How to bid
You need to:
- Collect evidence to show that your place of worship or associated faith community centre is vulnerable to hate crime. See below for details of what sort of evidence you might provide.
- Arrange a site assessment with your local policing designing out crime officer (DOCO) and get them to complete and sign an assessment form. See below for details of how to find your local DOCO.
- Complete the online application form and submit your evidence and signed . If you require any assistance with this, help may be available from your local authority community coordinator or strengthening faith institutions.
- If your application meets the basic eligibility criteria, you will be contacted for a quotation assessment appointment by our central contractor, Esotec Limited.
See ourof the process.
Stage 1: evidence of vulnerability to hate crime
A ‘hate crime’ can be defined as any crime that is motivated by hostility on the grounds of race, religion, sexual orientation, disability or transgender identity - for this scheme, we are focusing on religion. As part of your application, you need to provide evidence of vulnerability to religious hate crime.
This could include, for example:
- photographs/reports of incidents at your place of worship/associated faith community centre or nearby
- police reports of a hate crime or incident at your place of worship/associated faith community centre or nearby
- a letter or email from your local police force confirming that your institution is in an area where there has been high incidence of religiously motivated hate crimes
- evidence of particular tensions in the community, for example, from a local authority community coordinator
This list is not exhaustive and any reasonable evidence that you provide will be considered. Thedocument gives examples of evidence.
Stage 2: site assessment
Once you have collected evidence that your place of worship or associated faith community centre is vulnerable to hate crime, you need to arrange a site assessment and discuss your security requirements with your local policing designing out crime officer (DOCO). The DOCO will provide advice and complete an assessment of the security of your building.
All DOCOs are qualified to the national standard and most have completed a City and Guilds advanced certificate in crime prevention and environment design.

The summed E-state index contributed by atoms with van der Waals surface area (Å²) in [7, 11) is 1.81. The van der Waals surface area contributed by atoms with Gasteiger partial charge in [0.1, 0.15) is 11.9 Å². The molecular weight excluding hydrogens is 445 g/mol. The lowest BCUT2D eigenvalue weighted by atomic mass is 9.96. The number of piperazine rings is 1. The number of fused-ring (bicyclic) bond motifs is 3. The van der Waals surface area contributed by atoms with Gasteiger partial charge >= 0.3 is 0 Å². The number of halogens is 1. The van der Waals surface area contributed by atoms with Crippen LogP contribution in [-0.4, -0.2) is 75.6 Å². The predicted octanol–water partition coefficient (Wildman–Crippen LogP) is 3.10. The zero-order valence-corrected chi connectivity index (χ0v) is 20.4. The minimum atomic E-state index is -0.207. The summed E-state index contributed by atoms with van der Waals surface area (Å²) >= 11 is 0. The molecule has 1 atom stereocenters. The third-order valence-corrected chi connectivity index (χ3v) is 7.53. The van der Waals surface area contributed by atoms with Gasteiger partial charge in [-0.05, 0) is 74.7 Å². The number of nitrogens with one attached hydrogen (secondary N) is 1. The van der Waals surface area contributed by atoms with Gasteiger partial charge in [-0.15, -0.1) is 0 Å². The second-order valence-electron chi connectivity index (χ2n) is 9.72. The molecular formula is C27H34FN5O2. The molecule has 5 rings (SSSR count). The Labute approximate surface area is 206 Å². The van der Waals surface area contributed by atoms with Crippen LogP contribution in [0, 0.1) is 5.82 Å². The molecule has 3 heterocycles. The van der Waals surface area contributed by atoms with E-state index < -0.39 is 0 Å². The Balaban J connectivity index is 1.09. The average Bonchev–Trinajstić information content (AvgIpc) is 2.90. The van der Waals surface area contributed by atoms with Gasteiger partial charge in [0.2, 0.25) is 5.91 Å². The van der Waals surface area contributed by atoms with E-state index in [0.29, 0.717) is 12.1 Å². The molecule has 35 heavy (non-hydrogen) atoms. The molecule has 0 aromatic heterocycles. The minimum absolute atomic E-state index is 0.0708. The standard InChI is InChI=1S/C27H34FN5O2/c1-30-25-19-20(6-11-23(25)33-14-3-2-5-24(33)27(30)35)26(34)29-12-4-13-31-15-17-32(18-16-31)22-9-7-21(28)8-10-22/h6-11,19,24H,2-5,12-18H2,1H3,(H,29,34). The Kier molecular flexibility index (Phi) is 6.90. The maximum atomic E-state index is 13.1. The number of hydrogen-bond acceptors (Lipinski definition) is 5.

If you are already engaged with a counter terrorism security advisor (CTSA), the survey should be completed by them.
Stage 3: complete the application form online
You will need to complete an online application. You will need to attach your evidence of vulnerability to hate crime and assessment form signed by a DOCO. You must submit your application form by 23:59 on 31 August 2019. We would encourage you to apply early and will not consider any bids received after the closing date.
Stage 4: quotation assessment appointment
If your application meets the basic eligibility requirements, your application will progress to a quotation assessment appointment. Our nominated contractor, Esotec Limited, will contact you to organise this appointment. This appointment will involve the contractor assessing your site in order to give you an accurate quotation for the installation of the physical security measures recommended by the DOCO. Following this appointment, you will then be given an estimated cost for the work.
Esotec Limited may use third party sub-contractors to install any future security measures, as and when required.
Successful applicants should note that they will need to seek the appropriate permissions for the work to be carried out (planning permission, listed building consent, faculty permission, and so on, as applicable). The award of the grant does not constitute permission to carry out the works.
Decisions on applications
After you have submitted your application successfully, it will be passed to the Independent Advisory Panel. The panel is made up of representatives from the Sikh, Hindu, Muslim and Christian communities who have expertise on security issues in relation to their faith buildings. The panel will also include a representative from the police crime prevention initiatives.